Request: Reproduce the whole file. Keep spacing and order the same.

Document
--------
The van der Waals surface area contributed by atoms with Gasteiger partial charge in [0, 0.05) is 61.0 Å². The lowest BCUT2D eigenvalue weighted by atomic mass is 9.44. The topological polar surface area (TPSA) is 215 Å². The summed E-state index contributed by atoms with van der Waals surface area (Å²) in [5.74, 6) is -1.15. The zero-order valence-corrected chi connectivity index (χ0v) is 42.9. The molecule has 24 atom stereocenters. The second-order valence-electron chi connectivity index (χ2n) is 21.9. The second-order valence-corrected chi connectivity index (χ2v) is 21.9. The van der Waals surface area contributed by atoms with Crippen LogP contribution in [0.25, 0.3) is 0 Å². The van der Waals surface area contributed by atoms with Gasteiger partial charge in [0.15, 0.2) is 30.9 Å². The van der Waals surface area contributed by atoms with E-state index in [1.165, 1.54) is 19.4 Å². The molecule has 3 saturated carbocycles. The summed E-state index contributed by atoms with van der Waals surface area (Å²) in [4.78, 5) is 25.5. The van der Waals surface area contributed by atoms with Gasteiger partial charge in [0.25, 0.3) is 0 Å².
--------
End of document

The van der Waals surface area contributed by atoms with Gasteiger partial charge in [0, 0.05) is 61.0 Å². The lowest BCUT2D eigenvalue weighted by atomic mass is 9.44. The topological polar surface area (TPSA) is 215 Å². The summed E-state index contributed by atoms with van der Waals surface area (Å²) in [5.74, 6) is -1.15. The zero-order valence-corrected chi connectivity index (χ0v) is 42.9. The molecule has 24 atom stereocenters. The second-order valence-electron chi connectivity index (χ2n) is 21.9. The second-order valence-corrected chi connectivity index (χ2v) is 21.9. The van der Waals surface area contributed by atoms with Crippen LogP contribution in [0.25, 0.3) is 0 Å². The van der Waals surface area contributed by atoms with Gasteiger partial charge in [0.15, 0.2) is 30.9 Å². The van der Waals surface area contributed by atoms with E-state index in [1.165, 1.54) is 19.4 Å². The molecule has 3 saturated carbocycles. The summed E-state index contributed by atoms with van der Waals surface area (Å²) in [4.78, 5) is 25.5. The van der Waals surface area contributed by atoms with Gasteiger partial charge in [0.25, 0.3) is 0 Å².